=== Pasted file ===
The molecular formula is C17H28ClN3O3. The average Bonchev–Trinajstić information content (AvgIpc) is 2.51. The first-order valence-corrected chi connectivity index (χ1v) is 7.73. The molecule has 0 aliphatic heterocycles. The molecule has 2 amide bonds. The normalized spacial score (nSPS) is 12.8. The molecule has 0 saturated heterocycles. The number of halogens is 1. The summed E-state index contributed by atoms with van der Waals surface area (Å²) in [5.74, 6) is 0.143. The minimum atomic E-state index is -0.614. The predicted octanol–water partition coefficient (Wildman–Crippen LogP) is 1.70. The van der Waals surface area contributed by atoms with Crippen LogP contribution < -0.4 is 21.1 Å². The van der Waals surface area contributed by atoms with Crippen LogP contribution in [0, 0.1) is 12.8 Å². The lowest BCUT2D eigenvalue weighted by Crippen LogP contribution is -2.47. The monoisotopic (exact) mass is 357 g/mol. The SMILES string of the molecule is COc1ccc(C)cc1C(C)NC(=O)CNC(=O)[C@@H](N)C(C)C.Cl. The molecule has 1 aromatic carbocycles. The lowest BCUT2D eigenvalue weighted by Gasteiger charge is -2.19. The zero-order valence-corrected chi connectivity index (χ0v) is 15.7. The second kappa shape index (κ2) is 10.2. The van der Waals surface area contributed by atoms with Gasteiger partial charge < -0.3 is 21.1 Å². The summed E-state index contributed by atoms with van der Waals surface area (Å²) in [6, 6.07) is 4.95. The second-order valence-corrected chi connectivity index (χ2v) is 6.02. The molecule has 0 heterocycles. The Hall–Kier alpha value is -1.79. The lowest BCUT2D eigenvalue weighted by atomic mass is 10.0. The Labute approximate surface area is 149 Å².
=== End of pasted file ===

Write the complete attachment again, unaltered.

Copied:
The molecular formula is C17H28ClN3O3. The average Bonchev–Trinajstić information content (AvgIpc) is 2.51. The first-order valence-corrected chi connectivity index (χ1v) is 7.73. The molecule has 0 aliphatic heterocycles. The molecule has 2 amide bonds. The normalized spacial score (nSPS) is 12.8. The molecule has 0 saturated heterocycles. The number of halogens is 1. The summed E-state index contributed by atoms with van der Waals surface area (Å²) in [5.74, 6) is 0.143. The minimum atomic E-state index is -0.614. The predicted octanol–water partition coefficient (Wildman–Crippen LogP) is 1.70. The van der Waals surface area contributed by atoms with Crippen LogP contribution < -0.4 is 21.1 Å². The van der Waals surface area contributed by atoms with Crippen LogP contribution in [0, 0.1) is 12.8 Å². The lowest BCUT2D eigenvalue weighted by Crippen LogP contribution is -2.47. The monoisotopic (exact) mass is 357 g/mol. The SMILES string of the molecule is COc1ccc(C)cc1C(C)NC(=O)CNC(=O)[C@@H](N)C(C)C.Cl. The molecule has 1 aromatic carbocycles. The lowest BCUT2D eigenvalue weighted by Gasteiger charge is -2.19. The zero-order valence-corrected chi connectivity index (χ0v) is 15.7. The second kappa shape index (κ2) is 10.2. The van der Waals surface area contributed by atoms with Gasteiger partial charge < -0.3 is 21.1 Å². The summed E-state index contributed by atoms with van der Waals surface area (Å²) in [6, 6.07) is 4.95. The second-order valence-corrected chi connectivity index (χ2v) is 6.02. The molecule has 0 heterocycles. The Hall–Kier alpha value is -1.79. The lowest BCUT2D eigenvalue weighted by atomic mass is 10.0. The Labute approximate surface area is 149 Å².